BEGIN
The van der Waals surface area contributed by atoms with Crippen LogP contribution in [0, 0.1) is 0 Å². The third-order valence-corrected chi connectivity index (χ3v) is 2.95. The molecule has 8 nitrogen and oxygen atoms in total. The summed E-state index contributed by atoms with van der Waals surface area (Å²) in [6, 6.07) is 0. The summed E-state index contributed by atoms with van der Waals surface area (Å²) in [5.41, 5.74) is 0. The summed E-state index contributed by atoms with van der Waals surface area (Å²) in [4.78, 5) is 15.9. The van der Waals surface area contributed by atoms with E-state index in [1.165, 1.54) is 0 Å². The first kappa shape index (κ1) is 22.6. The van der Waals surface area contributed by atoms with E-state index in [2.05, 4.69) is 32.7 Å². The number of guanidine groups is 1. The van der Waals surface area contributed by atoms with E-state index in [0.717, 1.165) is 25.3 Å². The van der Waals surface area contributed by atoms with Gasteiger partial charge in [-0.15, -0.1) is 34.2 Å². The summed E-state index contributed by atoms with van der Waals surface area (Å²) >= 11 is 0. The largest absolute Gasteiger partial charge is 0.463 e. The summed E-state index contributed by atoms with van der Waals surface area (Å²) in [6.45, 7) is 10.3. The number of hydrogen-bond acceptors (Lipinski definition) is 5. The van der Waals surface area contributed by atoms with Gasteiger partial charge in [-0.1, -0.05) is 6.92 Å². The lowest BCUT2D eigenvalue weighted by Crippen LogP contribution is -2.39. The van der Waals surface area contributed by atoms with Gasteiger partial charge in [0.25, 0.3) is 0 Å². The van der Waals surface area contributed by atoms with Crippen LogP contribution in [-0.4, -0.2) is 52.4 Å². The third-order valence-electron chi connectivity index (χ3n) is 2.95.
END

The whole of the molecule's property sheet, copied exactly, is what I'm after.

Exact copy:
The van der Waals surface area contributed by atoms with Crippen LogP contribution in [0, 0.1) is 0 Å². The third-order valence-corrected chi connectivity index (χ3v) is 2.95. The molecule has 8 nitrogen and oxygen atoms in total. The summed E-state index contributed by atoms with van der Waals surface area (Å²) in [6, 6.07) is 0. The summed E-state index contributed by atoms with van der Waals surface area (Å²) in [5.41, 5.74) is 0. The summed E-state index contributed by atoms with van der Waals surface area (Å²) in [4.78, 5) is 15.9. The van der Waals surface area contributed by atoms with E-state index in [1.165, 1.54) is 0 Å². The first kappa shape index (κ1) is 22.6. The van der Waals surface area contributed by atoms with E-state index in [2.05, 4.69) is 32.7 Å². The number of guanidine groups is 1. The van der Waals surface area contributed by atoms with E-state index in [0.717, 1.165) is 25.3 Å². The van der Waals surface area contributed by atoms with Gasteiger partial charge in [-0.15, -0.1) is 34.2 Å². The summed E-state index contributed by atoms with van der Waals surface area (Å²) >= 11 is 0. The largest absolute Gasteiger partial charge is 0.463 e. The summed E-state index contributed by atoms with van der Waals surface area (Å²) in [6.45, 7) is 10.3. The number of hydrogen-bond acceptors (Lipinski definition) is 5. The van der Waals surface area contributed by atoms with Gasteiger partial charge in [-0.1, -0.05) is 6.92 Å². The lowest BCUT2D eigenvalue weighted by Crippen LogP contribution is -2.39. The van der Waals surface area contributed by atoms with Gasteiger partial charge in [0.25, 0.3) is 0 Å². The van der Waals surface area contributed by atoms with Crippen LogP contribution in [-0.4, -0.2) is 52.4 Å². The third-order valence-electron chi connectivity index (χ3n) is 2.95.